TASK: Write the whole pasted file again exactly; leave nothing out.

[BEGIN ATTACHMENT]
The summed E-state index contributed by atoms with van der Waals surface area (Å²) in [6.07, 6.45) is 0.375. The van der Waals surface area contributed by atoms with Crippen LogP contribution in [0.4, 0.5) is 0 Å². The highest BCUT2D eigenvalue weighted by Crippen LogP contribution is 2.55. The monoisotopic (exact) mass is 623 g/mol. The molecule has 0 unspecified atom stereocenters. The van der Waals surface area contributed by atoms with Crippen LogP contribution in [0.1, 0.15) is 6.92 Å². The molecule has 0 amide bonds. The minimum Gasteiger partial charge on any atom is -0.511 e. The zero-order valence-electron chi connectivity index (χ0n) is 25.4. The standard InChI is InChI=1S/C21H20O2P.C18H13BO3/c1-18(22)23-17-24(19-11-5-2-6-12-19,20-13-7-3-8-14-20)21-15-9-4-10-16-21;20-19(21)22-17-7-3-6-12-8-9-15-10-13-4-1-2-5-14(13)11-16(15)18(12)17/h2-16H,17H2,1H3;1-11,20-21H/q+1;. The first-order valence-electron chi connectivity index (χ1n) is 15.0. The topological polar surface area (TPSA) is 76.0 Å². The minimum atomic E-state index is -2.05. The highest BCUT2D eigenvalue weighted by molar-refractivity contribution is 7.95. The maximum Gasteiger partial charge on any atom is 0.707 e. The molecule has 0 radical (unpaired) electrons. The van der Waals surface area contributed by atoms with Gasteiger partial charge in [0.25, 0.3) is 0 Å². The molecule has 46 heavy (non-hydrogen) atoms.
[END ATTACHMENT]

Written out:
The summed E-state index contributed by atoms with van der Waals surface area (Å²) in [6.07, 6.45) is 0.375. The van der Waals surface area contributed by atoms with Crippen LogP contribution in [0.4, 0.5) is 0 Å². The highest BCUT2D eigenvalue weighted by Crippen LogP contribution is 2.55. The monoisotopic (exact) mass is 623 g/mol. The molecule has 0 unspecified atom stereocenters. The van der Waals surface area contributed by atoms with Crippen LogP contribution in [0.1, 0.15) is 6.92 Å². The molecule has 0 amide bonds. The minimum Gasteiger partial charge on any atom is -0.511 e. The zero-order valence-electron chi connectivity index (χ0n) is 25.4. The standard InChI is InChI=1S/C21H20O2P.C18H13BO3/c1-18(22)23-17-24(19-11-5-2-6-12-19,20-13-7-3-8-14-20)21-15-9-4-10-16-21;20-19(21)22-17-7-3-6-12-8-9-15-10-13-4-1-2-5-14(13)11-16(15)18(12)17/h2-16H,17H2,1H3;1-11,20-21H/q+1;. The first-order valence-electron chi connectivity index (χ1n) is 15.0. The topological polar surface area (TPSA) is 76.0 Å². The minimum atomic E-state index is -2.05. The highest BCUT2D eigenvalue weighted by molar-refractivity contribution is 7.95. The maximum Gasteiger partial charge on any atom is 0.707 e. The molecule has 0 radical (unpaired) electrons. The van der Waals surface area contributed by atoms with Gasteiger partial charge in [0.25, 0.3) is 0 Å². The molecule has 46 heavy (non-hydrogen) atoms.